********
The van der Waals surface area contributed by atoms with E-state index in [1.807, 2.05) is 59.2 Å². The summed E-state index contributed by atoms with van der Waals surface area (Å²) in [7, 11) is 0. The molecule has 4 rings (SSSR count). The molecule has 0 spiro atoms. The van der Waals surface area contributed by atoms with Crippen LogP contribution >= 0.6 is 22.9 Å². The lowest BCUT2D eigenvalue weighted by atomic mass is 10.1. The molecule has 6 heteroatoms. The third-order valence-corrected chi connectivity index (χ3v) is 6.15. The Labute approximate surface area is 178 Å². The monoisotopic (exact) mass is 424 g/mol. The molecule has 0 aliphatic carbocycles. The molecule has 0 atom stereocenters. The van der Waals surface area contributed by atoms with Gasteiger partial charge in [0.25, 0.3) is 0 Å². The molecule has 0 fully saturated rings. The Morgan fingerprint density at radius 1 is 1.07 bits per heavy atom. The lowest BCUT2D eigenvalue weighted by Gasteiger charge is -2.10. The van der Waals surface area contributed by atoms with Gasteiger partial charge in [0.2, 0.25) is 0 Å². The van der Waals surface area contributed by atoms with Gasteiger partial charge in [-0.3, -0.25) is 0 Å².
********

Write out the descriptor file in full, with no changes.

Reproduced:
The van der Waals surface area contributed by atoms with E-state index in [1.807, 2.05) is 59.2 Å². The summed E-state index contributed by atoms with van der Waals surface area (Å²) in [7, 11) is 0. The molecule has 4 rings (SSSR count). The molecule has 0 spiro atoms. The van der Waals surface area contributed by atoms with Crippen LogP contribution >= 0.6 is 22.9 Å². The lowest BCUT2D eigenvalue weighted by atomic mass is 10.1. The molecule has 6 heteroatoms. The third-order valence-corrected chi connectivity index (χ3v) is 6.15. The Labute approximate surface area is 178 Å². The monoisotopic (exact) mass is 424 g/mol. The molecule has 0 aliphatic carbocycles. The molecule has 0 atom stereocenters. The van der Waals surface area contributed by atoms with Gasteiger partial charge in [0.25, 0.3) is 0 Å². The molecule has 0 fully saturated rings. The Morgan fingerprint density at radius 1 is 1.07 bits per heavy atom. The lowest BCUT2D eigenvalue weighted by Gasteiger charge is -2.10. The van der Waals surface area contributed by atoms with Gasteiger partial charge in [0.2, 0.25) is 0 Å². The van der Waals surface area contributed by atoms with Gasteiger partial charge in [-0.3, -0.25) is 0 Å².